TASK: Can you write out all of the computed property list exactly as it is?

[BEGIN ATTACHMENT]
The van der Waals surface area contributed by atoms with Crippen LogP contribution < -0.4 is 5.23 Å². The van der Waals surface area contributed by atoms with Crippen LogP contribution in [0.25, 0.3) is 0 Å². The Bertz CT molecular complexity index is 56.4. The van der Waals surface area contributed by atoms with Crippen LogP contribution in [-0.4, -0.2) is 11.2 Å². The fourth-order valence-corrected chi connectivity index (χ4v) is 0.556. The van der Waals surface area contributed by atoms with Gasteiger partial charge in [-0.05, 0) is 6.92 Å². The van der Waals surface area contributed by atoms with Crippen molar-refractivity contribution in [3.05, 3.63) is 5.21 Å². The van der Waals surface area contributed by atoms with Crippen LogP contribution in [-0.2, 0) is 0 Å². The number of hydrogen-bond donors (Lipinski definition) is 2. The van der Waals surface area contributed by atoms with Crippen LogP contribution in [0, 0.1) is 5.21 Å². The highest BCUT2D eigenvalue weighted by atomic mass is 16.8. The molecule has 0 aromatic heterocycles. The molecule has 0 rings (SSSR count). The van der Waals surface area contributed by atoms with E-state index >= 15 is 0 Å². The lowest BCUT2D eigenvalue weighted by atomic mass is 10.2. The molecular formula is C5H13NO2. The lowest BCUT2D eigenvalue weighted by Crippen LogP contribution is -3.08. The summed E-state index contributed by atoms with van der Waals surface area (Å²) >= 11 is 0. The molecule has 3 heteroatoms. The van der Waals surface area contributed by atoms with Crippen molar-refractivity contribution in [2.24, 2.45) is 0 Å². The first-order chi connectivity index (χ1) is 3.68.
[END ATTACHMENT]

The van der Waals surface area contributed by atoms with Crippen LogP contribution < -0.4 is 5.23 Å². The van der Waals surface area contributed by atoms with Crippen LogP contribution in [0.25, 0.3) is 0 Å². The Bertz CT molecular complexity index is 56.4. The van der Waals surface area contributed by atoms with Crippen LogP contribution in [-0.4, -0.2) is 11.2 Å². The fourth-order valence-corrected chi connectivity index (χ4v) is 0.556. The van der Waals surface area contributed by atoms with Gasteiger partial charge in [-0.05, 0) is 6.92 Å². The van der Waals surface area contributed by atoms with Crippen molar-refractivity contribution in [3.05, 3.63) is 5.21 Å². The van der Waals surface area contributed by atoms with Crippen LogP contribution in [-0.2, 0) is 0 Å². The number of hydrogen-bond donors (Lipinski definition) is 2. The van der Waals surface area contributed by atoms with Crippen LogP contribution in [0, 0.1) is 5.21 Å². The highest BCUT2D eigenvalue weighted by atomic mass is 16.8. The molecule has 0 aromatic heterocycles. The molecule has 0 rings (SSSR count). The van der Waals surface area contributed by atoms with E-state index >= 15 is 0 Å². The lowest BCUT2D eigenvalue weighted by atomic mass is 10.2. The molecular formula is C5H13NO2. The lowest BCUT2D eigenvalue weighted by Crippen LogP contribution is -3.08. The summed E-state index contributed by atoms with van der Waals surface area (Å²) >= 11 is 0. The molecule has 3 heteroatoms. The van der Waals surface area contributed by atoms with Crippen molar-refractivity contribution in [2.24, 2.45) is 0 Å². The first-order chi connectivity index (χ1) is 3.68.